Vector space isomorphism

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I came across this problem today and haven't been able to figure it out...

Give an example of a vector space V which isomorphic to a proper subspace W, i.e. V != W.

It seems to me that V can't have a finite basis, but can't think of any examples regardless...any thoughts?
 

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  • #2
Polynomials over a field

Let V=C[x,y]. A basis for this space is [tex] $ B= \{ x^i y^j \mid i,j=0,1,2,...\} $ [/tex]. It is well known that there is a bijection [tex] $ f: Z_{+} \times Z_{+} \rightarrow Z_{+} $ [/tex]. Therefore, if we let [tex] $ t_{i,j} =x^iy^j \ \forall i, j $ [/tex], then we have a bijective map from B to the set [tex] $ B' = \{T^k \mid k \in Z_{+}\} $ given by $ F(t_{i,j}) = T^{f(i,j)} $ [/tex]. Clearly F linearly extends from the basis to all of V and is an isomorphism onto C[T]. You then may trivially send C[T] to C[x] via the isomorphism T -> x.
 
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  • #3
Hurkyl
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It seems to me that V can't have a finite basis, but can't think of any examples regardless...any thoughts?
I assume you've considered infinite dimensional vector spaces; where did you run into difficulty showing that one might be isomorphic to a proper subspace?

Analogy might help -- can you think of any other infinitary structure that is isomorphic to a proper substructure? What about the simplest kind of structure: that of simply being a set?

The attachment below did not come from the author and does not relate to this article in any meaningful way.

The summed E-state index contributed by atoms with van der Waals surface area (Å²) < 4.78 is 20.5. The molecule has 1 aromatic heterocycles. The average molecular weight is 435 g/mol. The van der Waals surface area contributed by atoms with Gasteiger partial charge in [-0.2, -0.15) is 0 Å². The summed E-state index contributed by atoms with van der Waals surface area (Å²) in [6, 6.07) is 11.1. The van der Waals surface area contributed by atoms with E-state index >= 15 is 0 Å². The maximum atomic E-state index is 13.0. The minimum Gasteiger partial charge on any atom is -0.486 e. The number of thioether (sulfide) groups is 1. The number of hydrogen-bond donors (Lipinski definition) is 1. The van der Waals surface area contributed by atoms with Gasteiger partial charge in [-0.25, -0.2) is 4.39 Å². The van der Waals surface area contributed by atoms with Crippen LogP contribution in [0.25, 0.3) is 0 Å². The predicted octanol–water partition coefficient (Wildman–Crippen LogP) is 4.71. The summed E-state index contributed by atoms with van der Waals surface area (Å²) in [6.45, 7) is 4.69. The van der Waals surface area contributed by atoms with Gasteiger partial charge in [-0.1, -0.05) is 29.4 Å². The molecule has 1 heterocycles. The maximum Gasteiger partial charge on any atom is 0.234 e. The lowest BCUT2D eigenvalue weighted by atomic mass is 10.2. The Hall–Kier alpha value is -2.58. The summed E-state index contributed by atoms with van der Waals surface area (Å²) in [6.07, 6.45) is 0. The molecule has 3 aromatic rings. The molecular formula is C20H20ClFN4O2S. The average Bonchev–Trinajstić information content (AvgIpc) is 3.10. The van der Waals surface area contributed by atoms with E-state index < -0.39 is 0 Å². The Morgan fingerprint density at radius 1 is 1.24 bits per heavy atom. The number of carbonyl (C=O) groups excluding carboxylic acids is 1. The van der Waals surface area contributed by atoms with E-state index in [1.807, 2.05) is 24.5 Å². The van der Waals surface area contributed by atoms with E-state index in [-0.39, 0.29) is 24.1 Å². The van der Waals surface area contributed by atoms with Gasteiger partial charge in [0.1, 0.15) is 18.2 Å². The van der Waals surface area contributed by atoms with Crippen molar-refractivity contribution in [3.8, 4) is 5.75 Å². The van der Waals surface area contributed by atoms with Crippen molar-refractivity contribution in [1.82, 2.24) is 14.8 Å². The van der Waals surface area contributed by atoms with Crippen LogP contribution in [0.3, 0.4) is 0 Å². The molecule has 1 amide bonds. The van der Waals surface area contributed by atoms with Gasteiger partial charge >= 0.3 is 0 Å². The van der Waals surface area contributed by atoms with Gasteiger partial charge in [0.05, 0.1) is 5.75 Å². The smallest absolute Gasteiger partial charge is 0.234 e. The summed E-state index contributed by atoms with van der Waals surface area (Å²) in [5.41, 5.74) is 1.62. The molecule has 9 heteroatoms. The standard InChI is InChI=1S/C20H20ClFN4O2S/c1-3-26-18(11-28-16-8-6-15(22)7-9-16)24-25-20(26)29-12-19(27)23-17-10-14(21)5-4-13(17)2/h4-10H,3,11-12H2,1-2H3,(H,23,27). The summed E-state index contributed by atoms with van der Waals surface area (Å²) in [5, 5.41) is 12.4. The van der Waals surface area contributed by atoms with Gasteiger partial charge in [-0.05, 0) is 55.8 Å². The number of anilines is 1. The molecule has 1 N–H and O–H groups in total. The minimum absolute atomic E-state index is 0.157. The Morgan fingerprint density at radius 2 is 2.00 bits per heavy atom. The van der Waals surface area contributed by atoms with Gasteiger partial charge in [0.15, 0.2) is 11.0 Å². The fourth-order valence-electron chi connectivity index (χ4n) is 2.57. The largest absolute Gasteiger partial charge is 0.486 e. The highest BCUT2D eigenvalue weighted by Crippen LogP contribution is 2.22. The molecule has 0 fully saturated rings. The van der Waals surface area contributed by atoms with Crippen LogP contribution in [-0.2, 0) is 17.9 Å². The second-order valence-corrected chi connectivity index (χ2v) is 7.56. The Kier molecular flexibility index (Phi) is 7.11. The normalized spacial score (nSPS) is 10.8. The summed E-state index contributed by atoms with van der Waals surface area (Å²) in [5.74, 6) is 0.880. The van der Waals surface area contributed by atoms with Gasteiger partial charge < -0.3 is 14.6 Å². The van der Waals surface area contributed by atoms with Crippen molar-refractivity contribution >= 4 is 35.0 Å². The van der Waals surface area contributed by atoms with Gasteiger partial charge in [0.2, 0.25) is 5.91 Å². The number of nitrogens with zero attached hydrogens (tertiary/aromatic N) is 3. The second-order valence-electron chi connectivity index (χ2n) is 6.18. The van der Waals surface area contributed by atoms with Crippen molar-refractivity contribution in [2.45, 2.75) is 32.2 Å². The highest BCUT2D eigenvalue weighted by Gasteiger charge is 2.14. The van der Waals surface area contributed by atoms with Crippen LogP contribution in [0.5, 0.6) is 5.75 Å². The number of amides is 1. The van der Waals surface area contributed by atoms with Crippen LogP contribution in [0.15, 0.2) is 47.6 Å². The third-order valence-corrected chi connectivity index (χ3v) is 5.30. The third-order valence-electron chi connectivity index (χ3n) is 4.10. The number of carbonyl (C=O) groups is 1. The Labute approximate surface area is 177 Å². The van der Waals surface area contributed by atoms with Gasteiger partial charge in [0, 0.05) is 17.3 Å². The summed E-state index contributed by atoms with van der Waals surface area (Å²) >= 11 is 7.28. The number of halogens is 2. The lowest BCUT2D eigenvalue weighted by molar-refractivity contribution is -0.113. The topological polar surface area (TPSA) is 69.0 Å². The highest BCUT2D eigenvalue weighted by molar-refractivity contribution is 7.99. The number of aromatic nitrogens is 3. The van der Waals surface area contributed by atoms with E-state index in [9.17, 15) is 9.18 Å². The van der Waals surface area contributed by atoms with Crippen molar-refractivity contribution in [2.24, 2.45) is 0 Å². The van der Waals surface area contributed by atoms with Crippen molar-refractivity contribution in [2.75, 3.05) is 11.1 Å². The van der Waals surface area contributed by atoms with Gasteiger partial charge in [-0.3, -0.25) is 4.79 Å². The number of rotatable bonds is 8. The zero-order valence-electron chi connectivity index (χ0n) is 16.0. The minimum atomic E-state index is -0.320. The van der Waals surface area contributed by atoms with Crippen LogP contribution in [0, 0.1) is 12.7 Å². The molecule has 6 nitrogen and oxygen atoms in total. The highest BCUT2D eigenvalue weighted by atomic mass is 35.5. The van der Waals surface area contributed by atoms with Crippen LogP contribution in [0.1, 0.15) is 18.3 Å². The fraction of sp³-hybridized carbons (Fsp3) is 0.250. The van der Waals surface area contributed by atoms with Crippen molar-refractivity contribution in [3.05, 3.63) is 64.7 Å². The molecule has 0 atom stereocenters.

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Even easier, consider the vector space of infinite sequences of real numbers (or equivalently, countably infinite tuples)

I might be wrong, but it seems to me that in this vector space, any two subspaces without finite bases should be isomorphic
 
  • #5
mathwonk
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any bijection between bases yields and isomorphism between the spaces, so just find a basis and a bijection with a proper subset.

e.g. if the basis is the natural numbers, the usual bijection (x-->x+1)with those > 1 induces the famous "shift operator" on the space of (finite) sequences.
 
  • #6
morphism
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Even easier, consider the vector space of infinite sequences of real numbers (or equivalently, countably infinite tuples)

I might be wrong, but it seems to me that in this vector space, any two subspaces without finite bases should be isomorphic
The sequences with only finitely many nonzero terms form a subspace that admits a countably infinite basis, whereas the space of absolutely summable sequences (l_1) has as its dimension the cardinality of the continuum. So these two spaces aren't isomorphic. But on the other hand, all the l_p spaces (for 1<=p<infinity) are isomorphic as vector spaces, and l_p is a proper subspace of l_q when p<q.
 
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